A broker is an intermediary who has a license to buy and sell securities on a client's behalf. Stockbrokers coordinate contracts between buyers and sellers, usually for a commission. A market maker, on the other hand, is an intermediary that is willing and ready to buy and sell securities for a profitable price.
A broker makes money by bringing together securities' buyers and sellers. Brokers have the authorization and expertise to buy securities on an investor's behalf - not just anyone is allowed to walk into the New York Stock Exchange and purchase stocks; therefore, investors must hire licensed brokers to do this for them. A flat fee or percentage-based commission is given to the broker for carrying out a trade and finding the best price for a security. Because brokers are regulated and licensed, they have an obligation to act in the best interests of their clients. Many brokers can also offer advice on what stocks, mutual funds and other securities to buy. Due to the availability of internet-based automated stock brokering systems, clients often do not have any personal contact with their brokerage firms.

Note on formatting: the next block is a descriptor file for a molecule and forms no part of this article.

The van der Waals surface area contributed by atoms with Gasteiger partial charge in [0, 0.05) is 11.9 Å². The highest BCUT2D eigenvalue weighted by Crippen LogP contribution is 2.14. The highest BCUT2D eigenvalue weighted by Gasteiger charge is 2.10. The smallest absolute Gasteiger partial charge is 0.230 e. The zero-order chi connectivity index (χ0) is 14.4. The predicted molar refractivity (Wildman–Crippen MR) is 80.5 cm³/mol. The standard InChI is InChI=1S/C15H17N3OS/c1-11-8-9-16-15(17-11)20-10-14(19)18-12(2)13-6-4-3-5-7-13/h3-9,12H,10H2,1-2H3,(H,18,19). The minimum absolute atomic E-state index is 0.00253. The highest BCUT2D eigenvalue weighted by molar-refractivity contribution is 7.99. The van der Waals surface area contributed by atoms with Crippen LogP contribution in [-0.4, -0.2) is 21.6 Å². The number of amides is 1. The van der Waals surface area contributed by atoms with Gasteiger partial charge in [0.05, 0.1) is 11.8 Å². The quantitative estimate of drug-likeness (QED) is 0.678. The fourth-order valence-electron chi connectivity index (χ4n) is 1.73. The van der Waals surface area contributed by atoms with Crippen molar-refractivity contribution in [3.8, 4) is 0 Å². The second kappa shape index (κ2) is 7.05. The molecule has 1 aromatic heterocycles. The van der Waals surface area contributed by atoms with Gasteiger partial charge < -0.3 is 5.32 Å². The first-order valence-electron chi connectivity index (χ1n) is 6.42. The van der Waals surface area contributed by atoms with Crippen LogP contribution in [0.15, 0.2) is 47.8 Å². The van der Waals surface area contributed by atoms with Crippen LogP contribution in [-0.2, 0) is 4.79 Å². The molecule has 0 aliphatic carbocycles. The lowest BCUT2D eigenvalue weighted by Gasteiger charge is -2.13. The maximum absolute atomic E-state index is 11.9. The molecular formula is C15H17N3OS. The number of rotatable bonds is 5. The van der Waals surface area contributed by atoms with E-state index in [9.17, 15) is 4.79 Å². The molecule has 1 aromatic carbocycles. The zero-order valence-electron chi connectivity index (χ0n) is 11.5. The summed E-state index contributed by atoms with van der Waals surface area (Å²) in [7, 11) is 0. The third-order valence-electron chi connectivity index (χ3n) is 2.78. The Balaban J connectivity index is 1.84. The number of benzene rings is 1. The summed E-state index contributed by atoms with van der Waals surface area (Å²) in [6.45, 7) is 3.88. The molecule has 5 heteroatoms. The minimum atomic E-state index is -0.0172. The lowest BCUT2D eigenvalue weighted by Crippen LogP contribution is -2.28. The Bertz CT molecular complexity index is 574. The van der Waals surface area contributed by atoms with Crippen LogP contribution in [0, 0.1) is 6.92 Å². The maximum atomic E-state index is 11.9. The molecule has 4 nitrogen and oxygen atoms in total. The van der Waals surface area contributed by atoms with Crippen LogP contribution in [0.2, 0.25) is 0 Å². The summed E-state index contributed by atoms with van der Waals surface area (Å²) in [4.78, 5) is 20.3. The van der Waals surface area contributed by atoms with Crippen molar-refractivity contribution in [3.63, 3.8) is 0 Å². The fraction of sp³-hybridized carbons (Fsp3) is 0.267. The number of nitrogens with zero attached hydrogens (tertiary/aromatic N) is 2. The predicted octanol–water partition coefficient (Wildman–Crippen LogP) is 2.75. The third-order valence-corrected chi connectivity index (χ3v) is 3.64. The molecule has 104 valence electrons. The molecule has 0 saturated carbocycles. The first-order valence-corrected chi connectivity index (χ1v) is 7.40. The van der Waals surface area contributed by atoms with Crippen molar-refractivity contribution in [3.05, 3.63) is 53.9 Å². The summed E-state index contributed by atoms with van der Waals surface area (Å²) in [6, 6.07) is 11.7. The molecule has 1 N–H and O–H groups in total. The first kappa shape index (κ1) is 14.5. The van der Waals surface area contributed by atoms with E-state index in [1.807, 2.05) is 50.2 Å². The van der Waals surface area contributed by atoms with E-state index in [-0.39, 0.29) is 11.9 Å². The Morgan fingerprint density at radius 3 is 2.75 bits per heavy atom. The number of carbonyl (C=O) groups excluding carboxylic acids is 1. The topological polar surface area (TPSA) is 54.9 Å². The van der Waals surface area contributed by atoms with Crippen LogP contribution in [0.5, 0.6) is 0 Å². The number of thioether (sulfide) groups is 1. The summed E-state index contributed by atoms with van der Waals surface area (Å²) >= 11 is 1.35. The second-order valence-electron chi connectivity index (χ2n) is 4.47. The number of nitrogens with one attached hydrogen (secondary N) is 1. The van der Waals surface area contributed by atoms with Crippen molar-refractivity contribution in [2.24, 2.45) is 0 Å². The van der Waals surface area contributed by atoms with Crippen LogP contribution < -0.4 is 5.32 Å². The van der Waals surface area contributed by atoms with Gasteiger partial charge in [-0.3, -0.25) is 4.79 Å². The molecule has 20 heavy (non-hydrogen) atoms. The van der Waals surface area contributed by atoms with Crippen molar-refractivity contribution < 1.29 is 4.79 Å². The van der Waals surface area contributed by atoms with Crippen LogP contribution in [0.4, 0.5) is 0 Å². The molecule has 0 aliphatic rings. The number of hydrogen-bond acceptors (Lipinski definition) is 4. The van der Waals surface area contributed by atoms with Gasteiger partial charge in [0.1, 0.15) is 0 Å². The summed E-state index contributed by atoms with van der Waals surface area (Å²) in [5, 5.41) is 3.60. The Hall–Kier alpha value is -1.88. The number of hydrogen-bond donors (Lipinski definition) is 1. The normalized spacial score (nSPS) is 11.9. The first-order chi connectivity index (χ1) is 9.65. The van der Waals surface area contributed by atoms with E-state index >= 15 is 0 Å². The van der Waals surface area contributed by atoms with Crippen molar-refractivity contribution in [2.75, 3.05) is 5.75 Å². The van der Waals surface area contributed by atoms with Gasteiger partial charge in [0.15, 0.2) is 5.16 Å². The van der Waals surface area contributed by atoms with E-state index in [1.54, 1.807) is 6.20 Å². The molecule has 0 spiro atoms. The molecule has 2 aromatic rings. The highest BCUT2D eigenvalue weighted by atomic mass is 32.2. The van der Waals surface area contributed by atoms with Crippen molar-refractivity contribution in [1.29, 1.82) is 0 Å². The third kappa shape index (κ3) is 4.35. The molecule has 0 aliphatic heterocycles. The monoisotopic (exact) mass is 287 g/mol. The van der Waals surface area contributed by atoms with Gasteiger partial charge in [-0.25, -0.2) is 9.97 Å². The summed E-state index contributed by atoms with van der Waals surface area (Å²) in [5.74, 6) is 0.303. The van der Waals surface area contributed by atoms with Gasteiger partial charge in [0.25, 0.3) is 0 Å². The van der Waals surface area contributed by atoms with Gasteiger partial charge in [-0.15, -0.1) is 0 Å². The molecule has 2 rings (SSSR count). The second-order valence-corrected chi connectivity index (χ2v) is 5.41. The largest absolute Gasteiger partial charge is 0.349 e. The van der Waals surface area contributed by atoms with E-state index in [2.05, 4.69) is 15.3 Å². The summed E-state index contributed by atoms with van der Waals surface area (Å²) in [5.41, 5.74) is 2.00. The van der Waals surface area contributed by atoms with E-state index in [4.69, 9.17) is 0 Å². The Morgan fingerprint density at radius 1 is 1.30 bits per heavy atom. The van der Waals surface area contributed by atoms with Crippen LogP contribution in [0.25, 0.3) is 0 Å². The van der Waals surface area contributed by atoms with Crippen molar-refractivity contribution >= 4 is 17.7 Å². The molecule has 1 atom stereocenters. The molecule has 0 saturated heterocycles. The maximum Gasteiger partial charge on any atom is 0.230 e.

A market maker makes a profit by attempting to sell high and buy low. Market makers establish quotes whereby the bid price is set slightly lower than listed prices and the ask price is set slightly higher in order to earn a small margin. Market makers are useful because they are always ready to buy and sell as long as the investor is willing to pay a specific price. This helps to create liquidity and efficiency in the market. Market makers essentially act as wholesalers by buying and selling securities to satisfy the market; the prices they set reflect market supply and demand. When the demand for a security is low and supply is high, the price of the security will be low. If the demand is high and supply is low, the price of the security will be high. Market makers are obligated to sell and buy at the price and size they have quoted. (For further reading, see Why The Bid-Ask Spread Is So Important.)
It is often the case that a market maker is also a broker. This can sometimes create the incentive for the broker to recommend securities for which he or she also makes a market. Therefore, investors should make sure that there is a clear separation between a broker and a market maker.
For further reading, see Understanding Order Execution and Markets Demystified.